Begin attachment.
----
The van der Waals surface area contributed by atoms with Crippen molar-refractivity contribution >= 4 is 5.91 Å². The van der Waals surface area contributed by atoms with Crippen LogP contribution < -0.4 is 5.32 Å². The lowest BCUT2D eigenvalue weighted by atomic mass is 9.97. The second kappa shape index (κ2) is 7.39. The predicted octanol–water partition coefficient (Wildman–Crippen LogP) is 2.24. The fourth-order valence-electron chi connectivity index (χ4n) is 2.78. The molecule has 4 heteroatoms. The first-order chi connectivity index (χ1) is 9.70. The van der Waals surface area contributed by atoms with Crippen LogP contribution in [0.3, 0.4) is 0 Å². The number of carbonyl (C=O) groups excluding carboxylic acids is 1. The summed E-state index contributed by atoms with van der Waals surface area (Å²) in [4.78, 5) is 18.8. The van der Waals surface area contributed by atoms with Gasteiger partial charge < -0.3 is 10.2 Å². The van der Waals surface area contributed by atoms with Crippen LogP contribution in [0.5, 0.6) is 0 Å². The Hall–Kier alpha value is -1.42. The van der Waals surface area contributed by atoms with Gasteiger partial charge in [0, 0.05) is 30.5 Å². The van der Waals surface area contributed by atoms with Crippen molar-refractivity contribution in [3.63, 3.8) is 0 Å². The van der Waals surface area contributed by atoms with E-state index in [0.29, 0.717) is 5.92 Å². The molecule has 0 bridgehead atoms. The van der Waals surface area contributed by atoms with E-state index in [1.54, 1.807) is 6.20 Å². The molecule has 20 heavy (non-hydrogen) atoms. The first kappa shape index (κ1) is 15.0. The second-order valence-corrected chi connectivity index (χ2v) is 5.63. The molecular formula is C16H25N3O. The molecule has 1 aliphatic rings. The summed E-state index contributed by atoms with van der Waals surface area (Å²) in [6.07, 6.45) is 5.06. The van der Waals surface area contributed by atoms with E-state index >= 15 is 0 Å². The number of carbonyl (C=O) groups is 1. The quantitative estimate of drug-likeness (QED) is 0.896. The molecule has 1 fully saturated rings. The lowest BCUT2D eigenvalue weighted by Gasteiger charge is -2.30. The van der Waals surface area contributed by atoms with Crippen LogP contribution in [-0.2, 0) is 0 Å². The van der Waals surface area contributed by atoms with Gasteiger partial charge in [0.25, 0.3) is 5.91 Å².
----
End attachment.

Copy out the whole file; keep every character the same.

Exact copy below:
The van der Waals surface area contributed by atoms with Crippen molar-refractivity contribution >= 4 is 5.91 Å². The van der Waals surface area contributed by atoms with Crippen LogP contribution < -0.4 is 5.32 Å². The lowest BCUT2D eigenvalue weighted by atomic mass is 9.97. The second kappa shape index (κ2) is 7.39. The predicted octanol–water partition coefficient (Wildman–Crippen LogP) is 2.24. The fourth-order valence-electron chi connectivity index (χ4n) is 2.78. The molecule has 4 heteroatoms. The first-order chi connectivity index (χ1) is 9.70. The van der Waals surface area contributed by atoms with Crippen LogP contribution in [0.3, 0.4) is 0 Å². The number of carbonyl (C=O) groups excluding carboxylic acids is 1. The summed E-state index contributed by atoms with van der Waals surface area (Å²) in [4.78, 5) is 18.8. The van der Waals surface area contributed by atoms with Gasteiger partial charge < -0.3 is 10.2 Å². The van der Waals surface area contributed by atoms with Crippen LogP contribution in [0.5, 0.6) is 0 Å². The Hall–Kier alpha value is -1.42. The van der Waals surface area contributed by atoms with Gasteiger partial charge in [0, 0.05) is 30.5 Å². The van der Waals surface area contributed by atoms with Crippen molar-refractivity contribution in [3.63, 3.8) is 0 Å². The van der Waals surface area contributed by atoms with E-state index in [0.29, 0.717) is 5.92 Å². The molecule has 0 bridgehead atoms. The van der Waals surface area contributed by atoms with E-state index in [1.54, 1.807) is 6.20 Å². The molecule has 20 heavy (non-hydrogen) atoms. The first kappa shape index (κ1) is 15.0. The second-order valence-corrected chi connectivity index (χ2v) is 5.63. The molecular formula is C16H25N3O. The molecule has 1 aliphatic rings. The summed E-state index contributed by atoms with van der Waals surface area (Å²) in [6.07, 6.45) is 5.06. The van der Waals surface area contributed by atoms with E-state index >= 15 is 0 Å². The number of carbonyl (C=O) groups is 1. The quantitative estimate of drug-likeness (QED) is 0.896. The molecule has 1 fully saturated rings. The lowest BCUT2D eigenvalue weighted by Gasteiger charge is -2.30. The van der Waals surface area contributed by atoms with Crippen LogP contribution in [-0.2, 0) is 0 Å². The van der Waals surface area contributed by atoms with Gasteiger partial charge in [0.25, 0.3) is 5.91 Å².